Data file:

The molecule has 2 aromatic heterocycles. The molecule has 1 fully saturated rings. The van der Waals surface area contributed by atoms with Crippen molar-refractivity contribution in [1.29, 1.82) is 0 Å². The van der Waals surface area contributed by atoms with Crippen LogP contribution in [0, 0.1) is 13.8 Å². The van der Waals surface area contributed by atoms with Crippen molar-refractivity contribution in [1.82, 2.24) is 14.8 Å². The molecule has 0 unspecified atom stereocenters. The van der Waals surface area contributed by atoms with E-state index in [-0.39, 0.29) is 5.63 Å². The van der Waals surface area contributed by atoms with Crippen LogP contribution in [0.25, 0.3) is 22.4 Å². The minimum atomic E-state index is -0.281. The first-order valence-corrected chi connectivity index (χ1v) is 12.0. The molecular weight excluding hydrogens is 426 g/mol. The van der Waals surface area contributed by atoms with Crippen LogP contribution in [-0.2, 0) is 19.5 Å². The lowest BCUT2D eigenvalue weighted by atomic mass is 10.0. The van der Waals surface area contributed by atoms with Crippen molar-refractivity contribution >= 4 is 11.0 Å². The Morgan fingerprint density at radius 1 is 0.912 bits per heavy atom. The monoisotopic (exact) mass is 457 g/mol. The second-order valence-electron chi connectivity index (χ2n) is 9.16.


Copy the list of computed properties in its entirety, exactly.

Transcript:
The molecule has 2 aromatic heterocycles. The molecule has 1 fully saturated rings. The van der Waals surface area contributed by atoms with Crippen molar-refractivity contribution in [1.29, 1.82) is 0 Å². The van der Waals surface area contributed by atoms with Crippen LogP contribution in [0, 0.1) is 13.8 Å². The van der Waals surface area contributed by atoms with Crippen molar-refractivity contribution in [1.82, 2.24) is 14.8 Å². The molecule has 0 unspecified atom stereocenters. The van der Waals surface area contributed by atoms with E-state index in [-0.39, 0.29) is 5.63 Å². The van der Waals surface area contributed by atoms with Crippen LogP contribution in [0.25, 0.3) is 22.4 Å². The minimum atomic E-state index is -0.281. The first-order valence-corrected chi connectivity index (χ1v) is 12.0. The molecular weight excluding hydrogens is 426 g/mol. The van der Waals surface area contributed by atoms with Crippen LogP contribution in [-0.2, 0) is 19.5 Å². The lowest BCUT2D eigenvalue weighted by atomic mass is 10.0. The van der Waals surface area contributed by atoms with Crippen molar-refractivity contribution >= 4 is 11.0 Å². The Morgan fingerprint density at radius 1 is 0.912 bits per heavy atom. The monoisotopic (exact) mass is 457 g/mol. The second-order valence-electron chi connectivity index (χ2n) is 9.16.